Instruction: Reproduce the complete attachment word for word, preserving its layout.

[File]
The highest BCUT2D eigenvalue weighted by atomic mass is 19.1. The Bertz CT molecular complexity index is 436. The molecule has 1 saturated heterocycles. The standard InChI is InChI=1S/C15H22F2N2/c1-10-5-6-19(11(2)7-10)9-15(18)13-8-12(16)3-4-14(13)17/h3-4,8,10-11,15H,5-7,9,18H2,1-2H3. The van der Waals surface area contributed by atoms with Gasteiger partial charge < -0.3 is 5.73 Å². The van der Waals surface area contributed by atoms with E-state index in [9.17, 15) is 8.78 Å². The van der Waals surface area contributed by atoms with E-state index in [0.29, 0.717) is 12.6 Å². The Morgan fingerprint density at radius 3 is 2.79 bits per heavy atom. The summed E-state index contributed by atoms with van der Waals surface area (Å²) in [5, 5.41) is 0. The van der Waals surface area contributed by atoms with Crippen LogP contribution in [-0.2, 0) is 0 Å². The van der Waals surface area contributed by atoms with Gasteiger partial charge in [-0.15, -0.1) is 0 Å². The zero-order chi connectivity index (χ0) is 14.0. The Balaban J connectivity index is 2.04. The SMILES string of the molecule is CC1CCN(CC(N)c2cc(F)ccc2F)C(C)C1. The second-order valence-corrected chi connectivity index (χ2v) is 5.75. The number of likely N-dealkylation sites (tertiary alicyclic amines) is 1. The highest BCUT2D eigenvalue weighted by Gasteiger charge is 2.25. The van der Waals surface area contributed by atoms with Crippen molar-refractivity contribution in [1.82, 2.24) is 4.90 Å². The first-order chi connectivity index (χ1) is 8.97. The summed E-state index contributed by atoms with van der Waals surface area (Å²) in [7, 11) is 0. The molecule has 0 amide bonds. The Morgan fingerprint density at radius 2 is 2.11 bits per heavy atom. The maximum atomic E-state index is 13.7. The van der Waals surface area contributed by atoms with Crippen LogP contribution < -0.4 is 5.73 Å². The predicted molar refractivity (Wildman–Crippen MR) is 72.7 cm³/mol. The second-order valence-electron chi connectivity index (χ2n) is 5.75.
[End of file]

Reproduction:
The highest BCUT2D eigenvalue weighted by atomic mass is 19.1. The Bertz CT molecular complexity index is 436. The molecule has 1 saturated heterocycles. The standard InChI is InChI=1S/C15H22F2N2/c1-10-5-6-19(11(2)7-10)9-15(18)13-8-12(16)3-4-14(13)17/h3-4,8,10-11,15H,5-7,9,18H2,1-2H3. The van der Waals surface area contributed by atoms with Gasteiger partial charge < -0.3 is 5.73 Å². The van der Waals surface area contributed by atoms with E-state index in [9.17, 15) is 8.78 Å². The van der Waals surface area contributed by atoms with E-state index in [0.29, 0.717) is 12.6 Å². The Morgan fingerprint density at radius 3 is 2.79 bits per heavy atom. The summed E-state index contributed by atoms with van der Waals surface area (Å²) in [5, 5.41) is 0. The van der Waals surface area contributed by atoms with Crippen LogP contribution in [-0.2, 0) is 0 Å². The van der Waals surface area contributed by atoms with Gasteiger partial charge in [-0.15, -0.1) is 0 Å². The zero-order chi connectivity index (χ0) is 14.0. The Balaban J connectivity index is 2.04. The SMILES string of the molecule is CC1CCN(CC(N)c2cc(F)ccc2F)C(C)C1. The second-order valence-corrected chi connectivity index (χ2v) is 5.75. The number of likely N-dealkylation sites (tertiary alicyclic amines) is 1. The highest BCUT2D eigenvalue weighted by Gasteiger charge is 2.25. The van der Waals surface area contributed by atoms with Crippen molar-refractivity contribution in [1.82, 2.24) is 4.90 Å². The first-order chi connectivity index (χ1) is 8.97. The summed E-state index contributed by atoms with van der Waals surface area (Å²) in [7, 11) is 0. The molecule has 0 amide bonds. The Morgan fingerprint density at radius 2 is 2.11 bits per heavy atom. The maximum atomic E-state index is 13.7. The van der Waals surface area contributed by atoms with Crippen LogP contribution < -0.4 is 5.73 Å². The predicted molar refractivity (Wildman–Crippen MR) is 72.7 cm³/mol. The second-order valence-electron chi connectivity index (χ2n) is 5.75.